Best Salsa Club

Best of SA 2013: 4/24/2013
Chris Pérez, Selena’s Husband, Faces His Past and Looks Forward, Musically

Chris Pérez, Selena’s Husband, Faces His Past and Looks Forward, Musically

Music: Chris Pérez never saw it coming. “All I ever wanted to do was play guitar,” he told the Current. “I never thought I’d be the subject of an interview... By Enrique Lopetegui 8/28/2013
Beaches Be Trippin\': Five Texas Coast Spots Worth the Drive

Beaches Be Trippin': Five Texas Coast Spots Worth the Drive

Arts & Culture: Let’s face it, most of us Lone Stars view the Texas coast as a poor man’s Waikiki. Hell, maybe just a poor man’s Panama Beach — only to be used... By Callie Enlow 7/10/2013
Chris Perez, husband of slain Tejana icon Selena, tells of romance, suffering

Chris Perez, husband of slain Tejana icon Selena, tells of romance, suffering

Arts & Culture: In one of the final chapters of his book To Selena, With Love (out March 6), Selena's widower Chris Perez mentions that Abraham Quintanilla, his former father-in-law, once... By Enrique Lopetegui 3/7/2012
A Look Back at SA\'s Homebrew History

A Look Back at SA's Homebrew History

The Beer Issue: Homebrewing is a foundational American virtue. Not just Sam Adams smiling back from the bottle that bears his name—virtually all the... By Lance Higdon 10/15/2014

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25th Anniversary Issue

Current 25: Ladies and germs: Augie Meyers!

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Augie Meyers

Bob Dylan once called Augie Meyers a “master of syncopation and timing,” but what’s important is not what Dylan said about South Texas’ living legend — it’s what he did with him in the studio.

After an erratic ’80s career, Dylan came back with a vengeance with Time Out of Mind (1997, which won three Grammys including Album of the Year) and Love and Theft (2001, Newsweek’s second best album of the decade). Meyer’s presence was key for the success of both albums. “Augie’s playing in Dylan’s latest CD really makes the record,” Doug Sahm told the Current in 1998. “He has always been the rock.”

Dylan always knew Meyers pretty well, since the Sir Douglas Quintet days. The band, led by Doug Sahm, was the first American band to “invade” the British music scene. The Quintet was obviously influenced by the British Invasion, but it also had its own identity, of which conjunto/Tex-Mex was an important part, along with the unmistakable sound of what Dylan calls Meyers’ “magic Vox organ.”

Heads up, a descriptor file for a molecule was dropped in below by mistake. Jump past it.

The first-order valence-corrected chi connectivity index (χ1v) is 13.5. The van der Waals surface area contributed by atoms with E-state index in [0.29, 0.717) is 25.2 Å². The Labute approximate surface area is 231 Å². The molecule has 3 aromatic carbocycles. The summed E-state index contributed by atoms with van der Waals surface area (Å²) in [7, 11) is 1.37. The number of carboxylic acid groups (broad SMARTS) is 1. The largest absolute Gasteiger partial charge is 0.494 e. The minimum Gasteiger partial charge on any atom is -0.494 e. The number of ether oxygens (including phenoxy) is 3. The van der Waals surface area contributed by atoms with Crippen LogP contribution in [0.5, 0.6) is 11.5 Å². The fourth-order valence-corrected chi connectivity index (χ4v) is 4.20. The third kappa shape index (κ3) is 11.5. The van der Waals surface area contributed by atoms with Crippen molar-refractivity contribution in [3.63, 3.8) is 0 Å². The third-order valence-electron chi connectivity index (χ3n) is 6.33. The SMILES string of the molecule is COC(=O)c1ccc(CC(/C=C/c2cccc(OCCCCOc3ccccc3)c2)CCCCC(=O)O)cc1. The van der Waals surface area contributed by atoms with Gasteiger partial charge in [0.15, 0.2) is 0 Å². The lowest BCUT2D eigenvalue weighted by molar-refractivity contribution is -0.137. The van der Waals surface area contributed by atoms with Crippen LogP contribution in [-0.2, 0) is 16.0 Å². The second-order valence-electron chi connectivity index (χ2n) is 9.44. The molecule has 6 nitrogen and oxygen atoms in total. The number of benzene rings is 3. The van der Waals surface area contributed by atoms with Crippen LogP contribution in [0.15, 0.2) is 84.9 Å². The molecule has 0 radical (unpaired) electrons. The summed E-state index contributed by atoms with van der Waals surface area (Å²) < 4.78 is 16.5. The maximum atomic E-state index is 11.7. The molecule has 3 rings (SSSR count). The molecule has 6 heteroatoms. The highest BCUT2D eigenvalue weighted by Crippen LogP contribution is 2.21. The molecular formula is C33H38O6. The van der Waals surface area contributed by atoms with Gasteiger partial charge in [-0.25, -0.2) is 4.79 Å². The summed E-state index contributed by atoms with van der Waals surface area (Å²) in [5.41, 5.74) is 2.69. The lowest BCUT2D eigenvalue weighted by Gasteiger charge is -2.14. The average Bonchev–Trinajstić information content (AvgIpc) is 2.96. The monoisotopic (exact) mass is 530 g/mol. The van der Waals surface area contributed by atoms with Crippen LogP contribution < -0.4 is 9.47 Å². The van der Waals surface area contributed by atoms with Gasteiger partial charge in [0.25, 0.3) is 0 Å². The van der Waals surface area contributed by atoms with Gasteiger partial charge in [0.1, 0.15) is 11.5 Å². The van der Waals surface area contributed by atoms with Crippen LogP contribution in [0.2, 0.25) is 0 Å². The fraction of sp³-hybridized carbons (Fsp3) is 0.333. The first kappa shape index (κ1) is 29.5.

Meyers would achieve that organic-sounding all-inclusiveness again with the Texas Tornados, which brought him back together with Doug Sahm as well as two other legends: Freddy Fender and Flaco Jiménez.

And then there are Meyers’ songs: he can rock, he can squeeze, and he can sing with the best of them. But, as a solo artist, he has been basically telling jokes good enough to continue a busy schedule of touring and recording at age 71, fresh from a kidney transplant in 2010 and after.

“I feel great, man,” he said over the phone. “After [a California visit with the Tornados] let’s talk about my new project.”

The project?  A comedy album.

“You mean, musical comedy or … ” “No, no,” he interrupted. “Stand up! We want to tape it and film it, and make CDs and DVDs.”

He had hoped to do the show in August at San Antone Café & Concerts. But the closing of that venue on May 24 put Meyers’ plans on hold. Yet he hasn’t lost hope.

“Maybe I can still open it for one night,” Meyers said. “I always loved the acoustics and magic of that place.” [Our respectful request to whoever would have the power to open the place for Meyers: do it!]

In the meantime, here’s my favorite Augie Meyers joke, told a few years ago during a concert at the International Accordion Festival at La Villita.

Attention, attention,” he told the audience, deadly serious. “We found $60 tied by a rubber band.” Some in the crowd were checking their pockets, and everyone listened to him very attentively. “If you think it belongs to you, come see us backstage after the show and we’ll give you the rubber band.”

Bada boing-oing!

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